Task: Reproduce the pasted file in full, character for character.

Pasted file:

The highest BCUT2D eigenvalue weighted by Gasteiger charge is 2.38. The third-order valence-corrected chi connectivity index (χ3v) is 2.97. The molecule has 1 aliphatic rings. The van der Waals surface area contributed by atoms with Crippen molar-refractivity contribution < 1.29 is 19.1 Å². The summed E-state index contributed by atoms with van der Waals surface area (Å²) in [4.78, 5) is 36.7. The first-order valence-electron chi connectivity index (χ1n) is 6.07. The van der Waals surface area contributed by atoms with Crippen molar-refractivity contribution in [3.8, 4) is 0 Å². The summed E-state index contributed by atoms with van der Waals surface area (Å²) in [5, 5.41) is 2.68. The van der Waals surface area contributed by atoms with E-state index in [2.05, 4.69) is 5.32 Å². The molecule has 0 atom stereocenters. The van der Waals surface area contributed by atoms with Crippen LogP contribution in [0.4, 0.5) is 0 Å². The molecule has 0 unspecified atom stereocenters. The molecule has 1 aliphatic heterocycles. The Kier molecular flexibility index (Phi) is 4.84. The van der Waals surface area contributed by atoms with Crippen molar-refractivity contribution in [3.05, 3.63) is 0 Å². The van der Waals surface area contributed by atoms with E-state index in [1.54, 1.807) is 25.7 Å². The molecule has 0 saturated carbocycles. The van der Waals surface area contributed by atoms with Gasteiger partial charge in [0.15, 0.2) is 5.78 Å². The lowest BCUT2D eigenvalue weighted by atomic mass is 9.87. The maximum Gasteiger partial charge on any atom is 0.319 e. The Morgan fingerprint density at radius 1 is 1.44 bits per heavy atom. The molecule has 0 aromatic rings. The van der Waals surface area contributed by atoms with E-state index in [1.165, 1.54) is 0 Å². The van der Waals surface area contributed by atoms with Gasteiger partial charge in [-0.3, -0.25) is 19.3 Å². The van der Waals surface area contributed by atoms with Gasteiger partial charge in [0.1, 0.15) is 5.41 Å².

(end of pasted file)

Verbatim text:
The highest BCUT2D eigenvalue weighted by Gasteiger charge is 2.38. The third-order valence-corrected chi connectivity index (χ3v) is 2.97. The molecule has 1 aliphatic rings. The van der Waals surface area contributed by atoms with Crippen molar-refractivity contribution < 1.29 is 19.1 Å². The summed E-state index contributed by atoms with van der Waals surface area (Å²) in [4.78, 5) is 36.7. The first-order valence-electron chi connectivity index (χ1n) is 6.07. The van der Waals surface area contributed by atoms with Crippen molar-refractivity contribution in [3.8, 4) is 0 Å². The summed E-state index contributed by atoms with van der Waals surface area (Å²) in [5, 5.41) is 2.68. The van der Waals surface area contributed by atoms with E-state index in [2.05, 4.69) is 5.32 Å². The molecule has 0 atom stereocenters. The van der Waals surface area contributed by atoms with Crippen LogP contribution in [0.4, 0.5) is 0 Å². The molecule has 0 unspecified atom stereocenters. The molecule has 1 aliphatic heterocycles. The Kier molecular flexibility index (Phi) is 4.84. The van der Waals surface area contributed by atoms with Crippen molar-refractivity contribution in [3.05, 3.63) is 0 Å². The van der Waals surface area contributed by atoms with E-state index in [1.54, 1.807) is 25.7 Å². The molecule has 0 saturated carbocycles. The van der Waals surface area contributed by atoms with Gasteiger partial charge in [0.15, 0.2) is 5.78 Å². The lowest BCUT2D eigenvalue weighted by atomic mass is 9.87. The maximum Gasteiger partial charge on any atom is 0.319 e. The Morgan fingerprint density at radius 1 is 1.44 bits per heavy atom. The molecule has 0 aromatic rings. The van der Waals surface area contributed by atoms with E-state index in [1.165, 1.54) is 0 Å². The van der Waals surface area contributed by atoms with Gasteiger partial charge in [-0.3, -0.25) is 19.3 Å². The van der Waals surface area contributed by atoms with Gasteiger partial charge in [0.1, 0.15) is 5.41 Å².